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This article is provided courtesy of Stars & Stripes, which got its start as a newspaper for Union troops during the Civil War, and has been published continuously since 1942 in Europe and 1945 in the Pacific. Stripes reporters have been in the field with American soldiers, sailors and airmen in World War II, Korea, the Cold War, Vietnam, the Gulf War, Bosnia and Kosovo, and are now on assignment in the Middle East.

Stars and Stripes has one of the widest distribution ranges of any newspaper in the world. Between the Pacific and European editions, Stars & Stripes services over 50 countries where there are bases, posts, service members, ships, or embassies.

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     On April 29, 2005, the Under Secretary of Defense Comptroller and the Under Secretary of Defense for Personnel and Readiness signed the new Policy for Electronic Wage and Tax Statements and Leave and Earning Statements. Click here for the Electronic Policy Memo.

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Financial Readiness Equals Mission Readiness, Official Says

By Sgt. Sara Wood, USA
American Forces Press Service

WASHINGTON, Oct.  2006 – Servicemembers and their families need to learn the importance of financial management and smart saving practices, so the Defense Department is focusing its efforts to make sure troops are prepared for the future, a senior DoD official said here yesterday.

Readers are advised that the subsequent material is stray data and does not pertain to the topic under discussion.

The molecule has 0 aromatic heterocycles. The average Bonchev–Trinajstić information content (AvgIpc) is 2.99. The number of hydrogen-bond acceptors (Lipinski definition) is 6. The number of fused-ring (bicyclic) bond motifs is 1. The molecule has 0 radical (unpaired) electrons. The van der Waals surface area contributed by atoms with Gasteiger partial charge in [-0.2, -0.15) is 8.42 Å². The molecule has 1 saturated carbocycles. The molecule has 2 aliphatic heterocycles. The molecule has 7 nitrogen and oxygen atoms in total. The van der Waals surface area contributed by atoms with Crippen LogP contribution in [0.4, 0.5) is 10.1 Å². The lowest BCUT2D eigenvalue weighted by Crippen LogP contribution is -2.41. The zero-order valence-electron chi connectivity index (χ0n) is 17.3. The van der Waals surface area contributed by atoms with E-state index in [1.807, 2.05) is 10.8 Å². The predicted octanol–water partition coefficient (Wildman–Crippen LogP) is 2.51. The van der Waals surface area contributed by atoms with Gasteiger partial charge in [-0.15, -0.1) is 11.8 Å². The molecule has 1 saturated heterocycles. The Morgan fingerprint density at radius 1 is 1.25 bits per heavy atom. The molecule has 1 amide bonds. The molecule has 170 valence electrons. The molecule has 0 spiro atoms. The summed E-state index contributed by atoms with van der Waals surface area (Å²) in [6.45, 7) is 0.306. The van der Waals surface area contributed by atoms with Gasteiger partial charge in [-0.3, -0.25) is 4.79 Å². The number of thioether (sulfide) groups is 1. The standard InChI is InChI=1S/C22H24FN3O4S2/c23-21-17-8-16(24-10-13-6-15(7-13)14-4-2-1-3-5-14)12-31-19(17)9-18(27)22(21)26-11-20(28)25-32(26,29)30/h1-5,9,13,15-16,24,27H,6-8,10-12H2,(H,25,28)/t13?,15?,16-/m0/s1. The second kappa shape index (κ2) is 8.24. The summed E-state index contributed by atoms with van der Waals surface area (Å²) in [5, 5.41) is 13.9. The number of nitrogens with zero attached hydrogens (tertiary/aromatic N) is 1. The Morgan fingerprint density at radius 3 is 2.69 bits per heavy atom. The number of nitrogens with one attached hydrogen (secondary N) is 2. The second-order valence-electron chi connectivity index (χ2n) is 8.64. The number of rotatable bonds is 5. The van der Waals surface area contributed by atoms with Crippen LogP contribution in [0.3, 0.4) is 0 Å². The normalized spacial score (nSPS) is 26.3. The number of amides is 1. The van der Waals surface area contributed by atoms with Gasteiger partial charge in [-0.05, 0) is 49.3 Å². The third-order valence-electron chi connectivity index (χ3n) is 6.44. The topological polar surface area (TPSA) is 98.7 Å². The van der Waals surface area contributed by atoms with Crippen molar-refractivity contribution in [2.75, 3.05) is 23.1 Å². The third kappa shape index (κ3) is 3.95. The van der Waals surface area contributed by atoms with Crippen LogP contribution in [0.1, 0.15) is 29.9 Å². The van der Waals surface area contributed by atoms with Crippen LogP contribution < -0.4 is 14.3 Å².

“One of the most important aspects of our responsibility at DoD is to help military families with their quality of life and with the programs and activities that will help them have a full and successful life that we think the military offers,” said Leslye Arsht, deputy undersecretary of defense for military community and family policy. “We’ve worked hard to put together a comprehensive program of financial assistance and guidance to help military families move toward a culture of saving and planning for the future.”

One of the initiatives DoD is pursuing is a program called Military Saves. This program is under America Saves, a nationwide campaign in which a broad coalition of nonprofit, corporate and government groups helps individuals and families save and build wealth.

The idea behind Military Saves is to encourage military families, particularly young families, to start saving early for retirement and to build a financial safety cushion to use in case of emergencies, Arsht said. Having this cushion will prevent families from seeking short-term loans, which often come with high interest rates, she said.